Catnip: Catnip not only repels mosquitoes but it also keep cockroaches away, which can be a great asset for lots of homeowners! If you have a cat, just make sure to keep this plant away from the others because cats enjoy rolling in it and may destroy other plants.

Marigolds: Other pests are also kept away with marigolds, not just mosquitoes. This plant is also edible and adds a great dimension of color to your garden.

Lavender: The great thing about lavender is that it can be grown inside and outside. So if you find mosquitoes coming into your home, just keep a pot of lavender near a window and watch it do its work!

Peppermint: Peppermint also has a great smell to invite and relax your guests in the yard. It also can be used to relieve itches if those mosquitoes do end up finding some victims!

Basil: Either you can grow basil nearby to ward away mosquitoes, or you can squeeze out its oils and make a spray to take with you wherever you go!
Cadaga Tree: This is a tree, so it takes a little more work than a smaller plant, but it can be a great feature to your yard and has bright colors in the foliage.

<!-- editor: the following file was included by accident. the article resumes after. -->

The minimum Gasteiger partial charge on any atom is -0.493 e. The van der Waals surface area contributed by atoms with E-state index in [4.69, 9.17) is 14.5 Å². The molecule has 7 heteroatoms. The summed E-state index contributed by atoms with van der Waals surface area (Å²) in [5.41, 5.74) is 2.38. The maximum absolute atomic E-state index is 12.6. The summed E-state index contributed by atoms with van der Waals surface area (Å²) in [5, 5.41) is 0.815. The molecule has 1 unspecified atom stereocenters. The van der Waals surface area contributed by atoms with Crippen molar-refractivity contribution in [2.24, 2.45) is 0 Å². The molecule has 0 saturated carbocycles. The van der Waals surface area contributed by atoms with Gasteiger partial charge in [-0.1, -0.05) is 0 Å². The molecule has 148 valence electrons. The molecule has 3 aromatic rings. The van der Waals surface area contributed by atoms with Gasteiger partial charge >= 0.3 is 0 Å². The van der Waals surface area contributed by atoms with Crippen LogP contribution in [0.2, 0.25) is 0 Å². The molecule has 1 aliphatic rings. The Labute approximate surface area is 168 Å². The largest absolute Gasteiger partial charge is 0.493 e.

Garlic: Garlic can be used to repel mosquitoes and to add flavor to your food! This is a great choice to get as many uses as possible from the plants in your garden

Clove:The great thing about clove is the pretty color and the interesting shape of the buds! Add some protection and pop to your yard with this plant.

Floss Flower: If you want a variety of colors to choose from, then here’s the plant for you. Floss flower both repels mosquitoes and comes in blue, pink, and purple.

Eucalyptus: This requires quite a bit of work to grow and maintain, but I find the smell relaxing.

Pineapple Weed: The name may be a turnoff, but it has a great smell and is supposedly great for salads!

Pitcher Plant: This plant is cool because it doesn’t technically repel mosquitoes but eats them!

Rosemary: Rosemary is great by itself for repelling mosquitoes, or you can extract its oils and put it into lotions to make some fresh-smelling repellent on the go!

Snowbrush: Snowbrush is effective in repelling mosquitoes, but it is considered a weed in many areas.

Sweet Fern: Sweet Fern is especially effective in repelling mosquitoes when it is burned in a fire.

Tansy: This plant is very colorful, so it’s a great addition to your yard.